TXDoT: area residents look for safety along US 67

FAR WEST TEXAS – The Texas Department of Transportation held four meetings last week, in Presidio, Marfa, Alpine, and Fort Stockton to gather input from community members as the department studies ways to improve US 67 from Presidio to Interstate 10 near Fort Stockton.

According to TXDoT Public Information Officer Lauren Macias-Cervantes, the four meetings attracted a total 308 community members and public officials, with 109 Presidio/Ojinaga residents attending in Presidio, 103 people showing up in Alpine, 81 Marfans, and only 15 residents in the largest town of Fort Stockton.

The meetings, the TXDoT spokesperson said, were intended to listen to concerns from residents along the route for future infrastructure improvements.

“Safety and emergency response were the two topics most people saw as priorities, with the key items being the need for passing lanes, turning lanes, alternative routes, and intersection improvements,” she said, adding that the information gathered at the meetings has not yet been fully vetted and commenting on the project is still underway until June 1 on the US 67 Corridor Master Plan website. “The main thing is to give people the chance to give us feedback as to what they want to see from us.”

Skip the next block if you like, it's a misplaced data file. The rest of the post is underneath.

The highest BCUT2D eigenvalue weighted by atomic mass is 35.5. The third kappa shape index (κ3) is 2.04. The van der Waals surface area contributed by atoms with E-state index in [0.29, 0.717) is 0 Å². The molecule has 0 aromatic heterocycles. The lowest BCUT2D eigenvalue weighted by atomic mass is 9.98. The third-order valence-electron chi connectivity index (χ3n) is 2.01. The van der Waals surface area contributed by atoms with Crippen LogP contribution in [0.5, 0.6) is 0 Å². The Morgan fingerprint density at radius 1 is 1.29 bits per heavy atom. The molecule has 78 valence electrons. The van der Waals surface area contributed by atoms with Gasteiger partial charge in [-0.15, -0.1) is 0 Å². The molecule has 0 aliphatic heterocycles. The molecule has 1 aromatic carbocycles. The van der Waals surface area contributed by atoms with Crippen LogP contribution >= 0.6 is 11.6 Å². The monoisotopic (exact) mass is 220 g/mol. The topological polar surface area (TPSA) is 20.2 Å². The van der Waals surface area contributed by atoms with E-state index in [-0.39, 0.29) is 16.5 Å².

In Presidio, Presidio Municipal Development District Executive Director Brad Newton said he would like to see better turn lanes onto FM 170 west and to Presidio Lely Airport.

Other Presidio suggestions were for more passing lanes, especially if as expected, Solitaire Homes expands its business and sends more and bigger homes northward to the housing market.

“If extra passing lanes prevents just one bad accident in this regard, they’d have been more than worth the cost,” said Presidio Mayor John Ferguson.

Both Presidio and Marfa residents have called for rest stops between the two communities.

In Marfa, many comments from residents also showed concern over the region’s aesthetics and making the highway friendlier for bicyclists, the spokesperson said.

“One of the suggestions was to preserve the beauty and aesthetics of Marfa by re-routing truck traffic to Alpine because trucks are not good for the tourist economy,” she said, adding that others suggested the removal of rumble strips or cutouts in the rumble strips for bicyclists.

Safety, she added, was still the overall concern in Marfa.

In Presidio, Macias-Cervantes said, the department received comments mostly about safety and economic development.

“Obviously, safety is top for all the cities,” Macias-Cervantes explained. “We received comments about a possible traffic circle in town – where the ‘Y’ is right now, and the addition of alternative routes and rest areas between Presidio and Marfa.”

The people of Presidio, she added, came out in droves despite the area-wide blackout.

“There was a rainstorm and power outage and it didn’t deter people from attending. They kept coming in and hanging out with us,” she said.